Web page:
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October 2012—Volume 8, ISSUE 2

“For verification, productivity really comes down to being able to reliably determine if your chip will run correctly as efficiently as possible.”

Tom Fitzpatrick, Editor and Verification Technologist

Oct 2012 Issue Articles

ST-Ericsson Functional Verification Gains

Functional verification is one of the most critical steps in the IC development cycle. As complexity increases, along with the associated cost of fixing late-stage functional defects, manufacturers including ST-Ericsson are putting additional effort into the up-front verification process.

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The Top Five Formal Verification Applications

It’s no secret. Silicon development teams are increasingly adopting formal verification to complement their verification flow in key areas. Formal verification statically analyzes a design’s behavior with respect to a given set of properties. Traditional formal verification comes in the form of model checking which requires hand-coded properties, along with design constraints. While there certainly are some design groups who continue to be successful with that approach, what are getting more widespread adoption in the industry are the automatic approaches which require much less manual setup. Let’s take a look at the top five applications being used across the industry today.

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3 Steps to Unified SoC Design & Verification

The Mentor System Design and Verification flow reduces project risk, increases predictability, and improves verification productivity by allowing important system-level behavior, performance, and power to be validated early; allowing software to be developed in parallel with the hardware design; and enabling a consistent flow between SystemC and SystemVerilog/UVM using TLM 2.0 and UVM Connect as the enabling technology. Using software-driven verification of RTL at the block and subsystem levels allows early development and validation of drivers with the RTL. Although described here as a three step process, these steps are frequently overlapping and allow for an iterative process among the three main steps to resolve platform level issues.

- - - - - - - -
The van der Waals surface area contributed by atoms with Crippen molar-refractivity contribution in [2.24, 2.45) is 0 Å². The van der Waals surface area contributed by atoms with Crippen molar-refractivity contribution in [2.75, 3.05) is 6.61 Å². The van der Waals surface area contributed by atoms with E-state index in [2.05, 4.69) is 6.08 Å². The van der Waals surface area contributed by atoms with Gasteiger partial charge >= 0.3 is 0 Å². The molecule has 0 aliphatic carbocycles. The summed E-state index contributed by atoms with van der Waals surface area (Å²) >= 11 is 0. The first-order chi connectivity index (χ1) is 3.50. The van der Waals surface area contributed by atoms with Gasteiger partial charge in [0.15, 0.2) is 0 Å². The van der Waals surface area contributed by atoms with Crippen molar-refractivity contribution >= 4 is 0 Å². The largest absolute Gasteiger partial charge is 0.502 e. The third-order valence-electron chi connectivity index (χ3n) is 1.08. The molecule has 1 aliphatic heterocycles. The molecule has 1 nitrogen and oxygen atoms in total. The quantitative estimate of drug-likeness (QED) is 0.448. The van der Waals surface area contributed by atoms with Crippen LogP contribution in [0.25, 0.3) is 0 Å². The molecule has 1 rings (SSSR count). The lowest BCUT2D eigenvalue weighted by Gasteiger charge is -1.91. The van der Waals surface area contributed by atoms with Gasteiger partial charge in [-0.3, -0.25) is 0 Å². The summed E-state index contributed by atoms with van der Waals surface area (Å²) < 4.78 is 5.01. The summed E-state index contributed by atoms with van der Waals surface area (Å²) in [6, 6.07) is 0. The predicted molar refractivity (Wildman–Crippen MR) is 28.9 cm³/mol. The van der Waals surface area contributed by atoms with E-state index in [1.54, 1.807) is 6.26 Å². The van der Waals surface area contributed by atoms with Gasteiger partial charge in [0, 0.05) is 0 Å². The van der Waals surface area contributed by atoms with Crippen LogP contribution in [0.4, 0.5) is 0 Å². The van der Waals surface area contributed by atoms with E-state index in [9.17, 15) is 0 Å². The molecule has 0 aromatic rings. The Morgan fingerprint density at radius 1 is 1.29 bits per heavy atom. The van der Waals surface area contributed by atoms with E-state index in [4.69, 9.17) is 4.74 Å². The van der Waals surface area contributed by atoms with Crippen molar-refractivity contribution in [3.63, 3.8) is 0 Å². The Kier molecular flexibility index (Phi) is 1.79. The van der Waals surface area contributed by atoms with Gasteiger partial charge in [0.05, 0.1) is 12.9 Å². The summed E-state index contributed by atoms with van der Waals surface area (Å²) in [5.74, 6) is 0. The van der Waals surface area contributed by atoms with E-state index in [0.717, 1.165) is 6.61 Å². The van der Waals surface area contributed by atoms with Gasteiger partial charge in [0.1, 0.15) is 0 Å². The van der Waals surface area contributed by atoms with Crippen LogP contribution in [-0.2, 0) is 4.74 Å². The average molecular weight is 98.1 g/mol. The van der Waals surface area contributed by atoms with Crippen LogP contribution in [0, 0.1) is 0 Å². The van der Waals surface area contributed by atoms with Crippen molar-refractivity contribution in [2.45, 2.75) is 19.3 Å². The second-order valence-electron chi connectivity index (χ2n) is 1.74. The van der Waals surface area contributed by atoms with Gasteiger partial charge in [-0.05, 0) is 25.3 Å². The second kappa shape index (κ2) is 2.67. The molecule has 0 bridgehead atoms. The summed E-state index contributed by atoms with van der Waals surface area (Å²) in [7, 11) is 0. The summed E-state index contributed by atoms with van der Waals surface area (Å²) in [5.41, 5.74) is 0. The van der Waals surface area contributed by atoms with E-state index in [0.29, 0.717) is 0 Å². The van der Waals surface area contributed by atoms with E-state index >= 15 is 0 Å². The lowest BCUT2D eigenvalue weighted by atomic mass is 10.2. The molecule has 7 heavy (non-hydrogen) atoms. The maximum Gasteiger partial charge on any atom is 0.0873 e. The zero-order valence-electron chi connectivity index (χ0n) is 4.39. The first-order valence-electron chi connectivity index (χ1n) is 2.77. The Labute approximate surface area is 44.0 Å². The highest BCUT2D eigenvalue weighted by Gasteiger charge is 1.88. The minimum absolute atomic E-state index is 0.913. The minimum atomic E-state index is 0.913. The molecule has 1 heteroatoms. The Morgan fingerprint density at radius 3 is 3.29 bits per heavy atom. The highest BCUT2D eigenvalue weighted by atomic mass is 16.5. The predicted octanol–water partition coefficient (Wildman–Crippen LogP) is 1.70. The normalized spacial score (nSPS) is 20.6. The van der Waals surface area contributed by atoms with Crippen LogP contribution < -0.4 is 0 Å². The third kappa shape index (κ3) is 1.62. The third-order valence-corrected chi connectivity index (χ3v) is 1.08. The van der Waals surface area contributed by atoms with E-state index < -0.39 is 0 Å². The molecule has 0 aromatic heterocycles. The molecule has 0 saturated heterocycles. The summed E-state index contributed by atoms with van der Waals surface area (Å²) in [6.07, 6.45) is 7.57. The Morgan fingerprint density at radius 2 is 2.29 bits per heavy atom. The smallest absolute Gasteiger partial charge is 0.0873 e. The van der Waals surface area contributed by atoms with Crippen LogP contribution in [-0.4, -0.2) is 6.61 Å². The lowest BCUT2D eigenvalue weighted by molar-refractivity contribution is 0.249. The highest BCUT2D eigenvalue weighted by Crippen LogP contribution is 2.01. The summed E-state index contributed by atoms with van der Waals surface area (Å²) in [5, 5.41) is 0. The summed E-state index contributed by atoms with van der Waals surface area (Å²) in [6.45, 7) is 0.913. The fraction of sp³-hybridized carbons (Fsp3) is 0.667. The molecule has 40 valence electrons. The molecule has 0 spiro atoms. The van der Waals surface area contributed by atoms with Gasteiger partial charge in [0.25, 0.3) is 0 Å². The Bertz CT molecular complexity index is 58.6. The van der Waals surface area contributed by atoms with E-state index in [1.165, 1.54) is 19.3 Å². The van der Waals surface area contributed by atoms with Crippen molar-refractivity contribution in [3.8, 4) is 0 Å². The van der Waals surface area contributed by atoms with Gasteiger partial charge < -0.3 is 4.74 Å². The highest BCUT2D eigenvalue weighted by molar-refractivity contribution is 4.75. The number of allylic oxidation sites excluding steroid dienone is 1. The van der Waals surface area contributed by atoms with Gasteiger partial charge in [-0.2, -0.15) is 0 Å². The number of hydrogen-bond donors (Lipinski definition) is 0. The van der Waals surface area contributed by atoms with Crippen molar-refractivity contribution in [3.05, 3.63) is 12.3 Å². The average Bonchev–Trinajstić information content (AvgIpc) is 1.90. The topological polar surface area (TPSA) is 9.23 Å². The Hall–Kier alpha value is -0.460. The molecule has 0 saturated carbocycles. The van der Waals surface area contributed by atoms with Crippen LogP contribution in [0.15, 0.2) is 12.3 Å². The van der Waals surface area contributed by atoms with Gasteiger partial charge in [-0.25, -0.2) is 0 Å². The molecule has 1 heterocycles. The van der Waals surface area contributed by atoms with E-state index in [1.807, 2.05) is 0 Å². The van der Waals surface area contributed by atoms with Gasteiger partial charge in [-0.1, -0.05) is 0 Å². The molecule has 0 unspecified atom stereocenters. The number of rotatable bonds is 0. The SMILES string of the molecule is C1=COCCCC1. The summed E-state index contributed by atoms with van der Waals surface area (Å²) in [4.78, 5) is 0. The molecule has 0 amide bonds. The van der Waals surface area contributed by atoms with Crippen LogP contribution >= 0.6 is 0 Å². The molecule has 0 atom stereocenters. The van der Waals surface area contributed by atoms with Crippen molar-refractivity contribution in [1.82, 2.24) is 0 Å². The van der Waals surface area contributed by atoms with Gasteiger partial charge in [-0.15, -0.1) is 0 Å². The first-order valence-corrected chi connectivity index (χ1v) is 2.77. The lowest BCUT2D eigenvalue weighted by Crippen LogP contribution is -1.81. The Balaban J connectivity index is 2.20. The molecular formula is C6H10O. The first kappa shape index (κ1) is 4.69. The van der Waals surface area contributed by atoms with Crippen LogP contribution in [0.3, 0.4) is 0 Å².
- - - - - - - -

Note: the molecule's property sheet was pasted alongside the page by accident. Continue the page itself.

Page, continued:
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The Evolution of UPF

Low power design is here to stay—it is a critical aspect of every chip design today. IEEE Standard 1801 UPF is the notation that enables low power design and verification in the context of a conventional HDL-based design flow. And just as design and implementation techniques continue to evolve over time, UPF is also continuing to improve over time, to meet the needs of design and verification engineers concerned with power management.

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Improving Analog/Mixed-Signal Verification Productivity

Analog/Mixed-Signal design and verification is becoming a major challenge in SoC design and requires an increasing amount of dedicated and costly resources. Good engineering has a balance between top-down and bottom-up design approaches but there should generally be a bias towards top-down because the ultimate goal is to meet the system requirements since the balancing force is feasibility. A mixed-signal-on-top topology can be considered as a generalized approach that offers more flexibility than the other two topologies while allowing the user to meet the necessary requirements.

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VHDL-2008 Why it Matters

VHDL-2008 brings new and enhanced features that increase reuse, capability, and productivity, and as a result, simplify coding and facilitate the creation of advanced verification environments.

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